Arrival of her latest opus set to shape Lucy Cheung’s new year
A long winter, an isolated Greek island, a stone house, a lonely old man … this is where the story for the song Constant Abstract Arrivals and Constant Concrete Departures began.
During the singer-songwriter Lucy Cheung’s many travels, she encountered a Dutch man who chose a life of seclusion. Initially intending to start a new life in Greece with his beloved, he started to build this cozy little nest, but by the time the construction finished, the woman was gone.
Singing in Cantonese, Cheung relates to her own life experiences and expresses her empathy in this song.
The song serves as the title track of Cheung’s second album A Maudlin Geometry, released by Modernsky Entertainment, a Beijing-based record company.
Born in Guangzhou, Guangdong province, in 1979, having lived in Beijing for 10 years, currently based in London and frequently traveling to other parts of the world, Cheung writes songs in multiple languages — Cantonese, English and Mandarin.
While rooted in folk, her music is influenced by the various styles she was exposed to while growing up.
“I have been very significantly influenced by classical music. I remember when I was little, everyday, my father would play classical music cassettes or turn on the radio,” Cheung says.
Another major influence comes from the world of jazz.
“I started to listen to a lot of jazz music when I was in high school, influenced by a radio program in Guangdong. Everyone in China knows about the heavy assignments you get given by school right before you enter university, but I found this radio station. It was my oasis, my darling, my little place of escape.”
For this new album, Cheung participated in the arrangement of each song. She also recorded all of the classical guitar accompaniment and some of the electric guitar tracks.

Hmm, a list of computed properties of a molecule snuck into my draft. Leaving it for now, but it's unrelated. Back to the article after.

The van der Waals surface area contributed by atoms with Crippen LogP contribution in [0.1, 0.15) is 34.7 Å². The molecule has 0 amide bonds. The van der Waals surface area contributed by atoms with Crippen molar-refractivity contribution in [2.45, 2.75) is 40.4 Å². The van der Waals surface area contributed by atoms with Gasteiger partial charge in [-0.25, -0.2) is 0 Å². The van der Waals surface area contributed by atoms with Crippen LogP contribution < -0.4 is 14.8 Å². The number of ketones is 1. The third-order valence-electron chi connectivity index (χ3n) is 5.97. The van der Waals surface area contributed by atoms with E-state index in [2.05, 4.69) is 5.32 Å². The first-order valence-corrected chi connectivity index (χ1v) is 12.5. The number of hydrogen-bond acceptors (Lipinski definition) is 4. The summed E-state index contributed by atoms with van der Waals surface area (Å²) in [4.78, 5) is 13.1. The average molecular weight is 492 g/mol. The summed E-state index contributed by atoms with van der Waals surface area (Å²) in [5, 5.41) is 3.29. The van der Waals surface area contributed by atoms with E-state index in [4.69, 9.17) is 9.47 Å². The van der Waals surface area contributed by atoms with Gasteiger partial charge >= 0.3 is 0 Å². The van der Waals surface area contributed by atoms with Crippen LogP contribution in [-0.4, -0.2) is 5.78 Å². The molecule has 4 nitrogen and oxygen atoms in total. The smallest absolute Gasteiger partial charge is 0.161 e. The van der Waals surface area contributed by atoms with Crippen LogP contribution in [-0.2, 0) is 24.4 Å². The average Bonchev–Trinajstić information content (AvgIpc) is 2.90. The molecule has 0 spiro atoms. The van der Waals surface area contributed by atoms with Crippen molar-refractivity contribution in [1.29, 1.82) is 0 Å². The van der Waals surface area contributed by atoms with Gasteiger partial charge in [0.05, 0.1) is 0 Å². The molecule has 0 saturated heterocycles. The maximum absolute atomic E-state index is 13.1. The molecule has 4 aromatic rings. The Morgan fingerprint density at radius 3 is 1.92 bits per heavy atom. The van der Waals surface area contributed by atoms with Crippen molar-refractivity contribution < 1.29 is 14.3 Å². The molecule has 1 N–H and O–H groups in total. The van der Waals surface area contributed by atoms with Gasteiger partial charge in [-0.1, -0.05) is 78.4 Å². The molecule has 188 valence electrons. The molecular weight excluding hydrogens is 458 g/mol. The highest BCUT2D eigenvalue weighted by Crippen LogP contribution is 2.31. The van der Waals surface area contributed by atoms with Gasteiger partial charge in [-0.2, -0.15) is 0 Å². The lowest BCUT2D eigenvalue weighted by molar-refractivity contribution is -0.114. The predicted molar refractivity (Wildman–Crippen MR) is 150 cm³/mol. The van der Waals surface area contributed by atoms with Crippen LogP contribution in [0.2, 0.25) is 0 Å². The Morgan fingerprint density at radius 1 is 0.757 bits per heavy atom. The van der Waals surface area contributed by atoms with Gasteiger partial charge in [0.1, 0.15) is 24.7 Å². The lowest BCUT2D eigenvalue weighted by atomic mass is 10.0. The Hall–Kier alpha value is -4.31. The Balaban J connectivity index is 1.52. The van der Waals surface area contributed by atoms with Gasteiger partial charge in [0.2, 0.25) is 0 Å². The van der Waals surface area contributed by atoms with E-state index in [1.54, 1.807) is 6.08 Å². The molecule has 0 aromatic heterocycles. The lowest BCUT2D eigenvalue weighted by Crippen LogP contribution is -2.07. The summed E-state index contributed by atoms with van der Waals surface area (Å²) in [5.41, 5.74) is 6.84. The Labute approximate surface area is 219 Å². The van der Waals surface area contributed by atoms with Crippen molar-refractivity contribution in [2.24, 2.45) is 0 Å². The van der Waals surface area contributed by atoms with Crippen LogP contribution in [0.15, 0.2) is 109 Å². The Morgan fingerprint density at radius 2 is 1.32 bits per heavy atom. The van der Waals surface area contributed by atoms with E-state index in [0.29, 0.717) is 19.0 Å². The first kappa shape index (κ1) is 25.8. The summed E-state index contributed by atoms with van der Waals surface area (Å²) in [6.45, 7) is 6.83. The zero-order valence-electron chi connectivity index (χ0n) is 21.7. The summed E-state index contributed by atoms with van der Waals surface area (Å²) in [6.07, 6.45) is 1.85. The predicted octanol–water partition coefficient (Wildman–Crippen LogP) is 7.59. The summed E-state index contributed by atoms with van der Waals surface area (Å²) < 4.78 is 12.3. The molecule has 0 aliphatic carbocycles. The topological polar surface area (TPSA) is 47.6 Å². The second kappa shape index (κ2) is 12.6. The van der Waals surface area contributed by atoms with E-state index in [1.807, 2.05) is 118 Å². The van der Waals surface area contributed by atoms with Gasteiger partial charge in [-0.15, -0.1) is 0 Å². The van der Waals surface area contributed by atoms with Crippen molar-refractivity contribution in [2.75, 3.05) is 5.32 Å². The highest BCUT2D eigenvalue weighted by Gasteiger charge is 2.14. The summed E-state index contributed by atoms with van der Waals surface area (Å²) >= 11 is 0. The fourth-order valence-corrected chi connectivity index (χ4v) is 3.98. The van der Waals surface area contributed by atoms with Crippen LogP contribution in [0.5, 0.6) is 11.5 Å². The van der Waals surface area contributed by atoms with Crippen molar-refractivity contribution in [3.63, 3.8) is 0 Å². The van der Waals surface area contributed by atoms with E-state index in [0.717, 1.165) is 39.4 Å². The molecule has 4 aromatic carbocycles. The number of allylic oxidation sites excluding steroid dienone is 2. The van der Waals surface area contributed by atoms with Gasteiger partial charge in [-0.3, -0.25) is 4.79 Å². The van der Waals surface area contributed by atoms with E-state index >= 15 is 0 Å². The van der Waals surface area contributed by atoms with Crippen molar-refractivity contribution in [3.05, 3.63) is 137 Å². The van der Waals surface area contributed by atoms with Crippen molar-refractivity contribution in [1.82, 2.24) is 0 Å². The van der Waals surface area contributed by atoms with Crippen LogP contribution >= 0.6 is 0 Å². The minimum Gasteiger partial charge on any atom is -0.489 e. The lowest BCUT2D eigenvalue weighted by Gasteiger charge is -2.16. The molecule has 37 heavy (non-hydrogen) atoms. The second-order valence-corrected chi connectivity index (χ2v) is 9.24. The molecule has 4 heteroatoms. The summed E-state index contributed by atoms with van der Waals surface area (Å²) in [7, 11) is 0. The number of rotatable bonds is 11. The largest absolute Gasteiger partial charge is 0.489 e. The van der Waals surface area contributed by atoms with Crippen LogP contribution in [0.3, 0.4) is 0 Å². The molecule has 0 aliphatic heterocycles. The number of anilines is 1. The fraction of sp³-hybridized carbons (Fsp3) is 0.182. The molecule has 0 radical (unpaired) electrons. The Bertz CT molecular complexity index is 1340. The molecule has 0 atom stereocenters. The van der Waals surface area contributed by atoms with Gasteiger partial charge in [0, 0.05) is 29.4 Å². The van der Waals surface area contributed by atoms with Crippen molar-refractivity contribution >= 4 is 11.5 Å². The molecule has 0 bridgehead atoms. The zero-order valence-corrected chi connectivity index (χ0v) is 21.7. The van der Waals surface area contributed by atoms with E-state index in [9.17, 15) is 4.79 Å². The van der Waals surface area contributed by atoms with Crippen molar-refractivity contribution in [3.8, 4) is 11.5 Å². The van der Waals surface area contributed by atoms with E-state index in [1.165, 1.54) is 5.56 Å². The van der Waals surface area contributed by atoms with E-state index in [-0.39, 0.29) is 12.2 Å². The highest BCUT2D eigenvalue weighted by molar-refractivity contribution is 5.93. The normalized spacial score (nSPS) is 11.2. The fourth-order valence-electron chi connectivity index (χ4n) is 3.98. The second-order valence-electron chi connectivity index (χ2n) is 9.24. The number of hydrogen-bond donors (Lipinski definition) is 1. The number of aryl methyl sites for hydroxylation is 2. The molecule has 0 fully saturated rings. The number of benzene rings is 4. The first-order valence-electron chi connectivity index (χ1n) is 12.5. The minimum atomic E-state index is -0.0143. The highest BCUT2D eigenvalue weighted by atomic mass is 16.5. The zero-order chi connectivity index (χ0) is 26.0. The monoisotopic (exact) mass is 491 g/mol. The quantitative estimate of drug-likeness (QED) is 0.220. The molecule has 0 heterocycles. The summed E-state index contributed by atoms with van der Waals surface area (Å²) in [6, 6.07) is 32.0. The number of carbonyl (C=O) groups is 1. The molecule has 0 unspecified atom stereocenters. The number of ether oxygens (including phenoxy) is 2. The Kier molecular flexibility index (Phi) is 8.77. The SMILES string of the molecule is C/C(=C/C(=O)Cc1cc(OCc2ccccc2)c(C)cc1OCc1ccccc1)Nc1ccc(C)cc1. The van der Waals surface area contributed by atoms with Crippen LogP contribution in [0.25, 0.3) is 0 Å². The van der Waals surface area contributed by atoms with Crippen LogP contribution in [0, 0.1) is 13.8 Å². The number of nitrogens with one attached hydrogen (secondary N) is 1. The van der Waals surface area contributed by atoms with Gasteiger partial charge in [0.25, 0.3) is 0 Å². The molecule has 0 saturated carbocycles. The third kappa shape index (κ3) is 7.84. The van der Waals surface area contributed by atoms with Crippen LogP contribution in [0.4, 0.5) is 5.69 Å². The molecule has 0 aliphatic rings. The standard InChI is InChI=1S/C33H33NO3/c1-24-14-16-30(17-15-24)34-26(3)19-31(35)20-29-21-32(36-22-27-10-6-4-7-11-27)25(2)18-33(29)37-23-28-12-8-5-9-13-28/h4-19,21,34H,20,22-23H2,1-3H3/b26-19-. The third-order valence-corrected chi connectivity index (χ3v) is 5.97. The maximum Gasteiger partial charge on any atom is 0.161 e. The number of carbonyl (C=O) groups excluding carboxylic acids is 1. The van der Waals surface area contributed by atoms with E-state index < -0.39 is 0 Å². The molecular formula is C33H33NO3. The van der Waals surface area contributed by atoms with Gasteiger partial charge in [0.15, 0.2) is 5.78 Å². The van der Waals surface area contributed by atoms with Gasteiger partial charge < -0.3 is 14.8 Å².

As a child, she was enchanted by a toy guitar she had when she was only 3 years old. Then, in the next year, she got her first real guitar.
“I always call my guitar my soul mate. I’m sometimes hurt by people, but my guitar has never betrayed me. It’s always there. I can just hold it in my arms and express myself through my guitar, and then I heal myself,” Cheung says.
However, she chose songwriting as a career instead of becoming a professional musician, a lifestyle that allowed her more time to travel and explore. She kept on writing and recording songs, and released her first album, Post Teen, in 2016.
For Cheung, music is a private space, where she does not have to make compromises.
In 2006, Cheung first visited the island of Kos in Greece, which she calls “the edge of the world”, before moving and living there between 2010 and 2012.
“It’s very clear, very pure. The house I lived in at that time had no neighborhood, and was very close to the sea, so I sort of had my own private beach,” Cheung says.
The majority of the songs on the new album were written during her stay in Greece, with a self-reflection during that phase of her life.
So far, the songs have received positive comments from Cheung’s listeners. One user of music streaming app, Xiami, named “Porsia,” says: “(Her) music and voice are both mesmerizing.”
Another listener, “Dabuyang,” says Cheung has “extraordinary personal style, incredible guitar skills”, and is “the most wonderful surprise of the year”.
In September, A Maudlin Geometry was selected among the “editor’s picks” on Apple Music, and Cheung performed her first British gig at The Water Rats pub, a well-known live music venue where the likes of Bob Dylan, The Pogues and Oasis made their London debut.
Cheung has planned a Chinese tour, beginning in March and taking in the cities of Tianjin, Beijing and Changsha in 2019. She has also vowed to continue writing, composing and traveling her way through the year.
London-based Chinese singer-songwriter Lucy Cheung has recently released her second album Maudlin Geometry.